The Least Deserving Best Picture Winners Since 1990

Some Oscar-winning films hold up better than others. With this year's Academy Awards ceremony approaching, we asked Metacritic contributor Nick Hyman to take a look back at the past two decades of best picture winners and select the 10 films least deserving of that award -- movies that either seem less impressive now that additional time has passed, or that should never have won in the first place, given the alternatives available. Take a look at his selections, and let us know what you think.

1994: Forrest Gump 82 Add to Netflix Queue

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While Forrest Gump is a solid sentimental flick, it was a harbinger of things to come in Hollywood, as its gimmicky use of visual effects often betrayed and overshadowed the drama that unfolded on screen. Sticking points include the stereotypical portrayals of the supporting characters, which include a “strong” female character who nevertheless must be saved by a man, and Forrest’s African-American best friend Bubba.

Should have won instead:
The Shawshank Redemption 80 Add to Netflix Queue

Prison drama The Shawshank Redemption should have been the winner this year. Contender Pulp Fiction is mostly great, but suffers a bit from a self-indulgent bloated running time. The Shawshank Redemption’s reputation has grown in the ensuing years due to Frank Darabont’s brilliant adaptation of Stephen King’s source material and for the memorable performances of Tim Robbins and Morgan Freeman.

Memorable film(s) not nominated for best picture:
Ed Wood 70 Tim Burton made his last brilliant film (before he let set design and costuming take over his movies) in this biopic about the infamous director featuring great turns by Johnny Depp, Martin Landau (who won the Oscar for supporting actor), and Bill Murray ... Heavenly Creatures Peter Jackson’s masterful blend of fantastical visions and a heartbreaking real-life murder tragedy has arguably never been topped ... Once Were Warriors Lee Tamahori’s stunning debut about a Maori family being torn apart by violence and pride was intense, moving, and unforgettable.

1996: The English Patient 87 Add to Netflix Queue

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The well-produced but overwrought and overlong romantic drama was essentially the Out of Africa for the ’90s. Starring Ralph Fiennes and Kristin Scott Thomas as World War II-era explorers and tragic lovers, the film took on too many subplots and featured overly extensive flashbacks. The film’s best picture win also ushered in the era of Miramax’s notoriously aggressive Oscar campaigning.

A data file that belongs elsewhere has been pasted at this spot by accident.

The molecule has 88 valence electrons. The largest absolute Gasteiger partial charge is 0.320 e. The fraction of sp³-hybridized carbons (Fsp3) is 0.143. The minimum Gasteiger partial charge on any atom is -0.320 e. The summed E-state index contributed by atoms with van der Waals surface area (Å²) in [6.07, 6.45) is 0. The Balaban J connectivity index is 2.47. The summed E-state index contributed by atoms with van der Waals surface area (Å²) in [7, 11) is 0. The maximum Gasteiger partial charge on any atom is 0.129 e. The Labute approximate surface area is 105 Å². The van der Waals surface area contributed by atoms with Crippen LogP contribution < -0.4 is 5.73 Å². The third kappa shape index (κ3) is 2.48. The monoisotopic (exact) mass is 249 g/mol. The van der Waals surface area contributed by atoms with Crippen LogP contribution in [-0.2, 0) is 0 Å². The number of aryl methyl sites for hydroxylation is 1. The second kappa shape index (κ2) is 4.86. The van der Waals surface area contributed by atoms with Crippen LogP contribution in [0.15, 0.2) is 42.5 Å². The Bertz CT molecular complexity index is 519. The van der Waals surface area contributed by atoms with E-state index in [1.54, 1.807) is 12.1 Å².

Should have won instead:
Fargo 85 Add to Netflix Queue

The Coen Brothers wouldn’t strike Oscar gold until 2007 with No Country for Old Men, but they probably should have with this wryly told gem of a crime drama about a car salesman (William H. Macy) who hires two knuckleheaded criminals (Steve Buscemi, Peter Stormare) to murder kidnap his wife. Frances McDormand’s Oscar-winning portrayal of small-town police chief Marge Gunderson was both heartwarming and incisive.

Memorable film(s) not nominated for best picture:
Breaking the Waves 76 Lars von Trier's brilliant film about a deeply religious woman who must cope with her recently paralyzed husband's request that she have sex with other men was and is unlike anything else ... Trainspotting 83 Director Danny Boyle would go on to win Best Picture with 2008's Slumdog Millionaire, but was that movie really better than this kinetic adaptation of Irvine Welsh's drug-addled novel?

1997: Titanic 74 Add to Netflix Queue

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Titanic is a massive achievement in filmmaking, but director James Cameron’s writing isn’t in the same league here. Two lovers going down on a famous sinking ship would have been enough, but did we have to have a hammy Billy “I hope you two enjoy your time together!” Zane chasing them down with a gun?

Should have won instead:
L.A. Confidential 90 Add to Netflix Queue

This masterful film based off of James Ellroy’s novel was a richly realized ’50s-era crime drama that netted Kim Basinger an Oscar for supporting actress, shot Russell Crowe to international stardom, and featured great performances from the likes of Guy Pearce and Kevin Spacey. The latter’s simple reply of “I don’t remember” when being asked why he became a cop is more powerful than a ship hitting an iceberg.

Memorable film(s) not nominated for best picture:
The Ice Storm 72 Dysfunction runs amok in two different affluent families in Connecticut in the early '70s. Key parties, adultery, and sexual confusion are a part of director Ang Lee and screenwriter James Schamus' brilliant adaptation of Rick Moody's novel.

1998: Shakespeare in Love 87 Add to Netflix Queue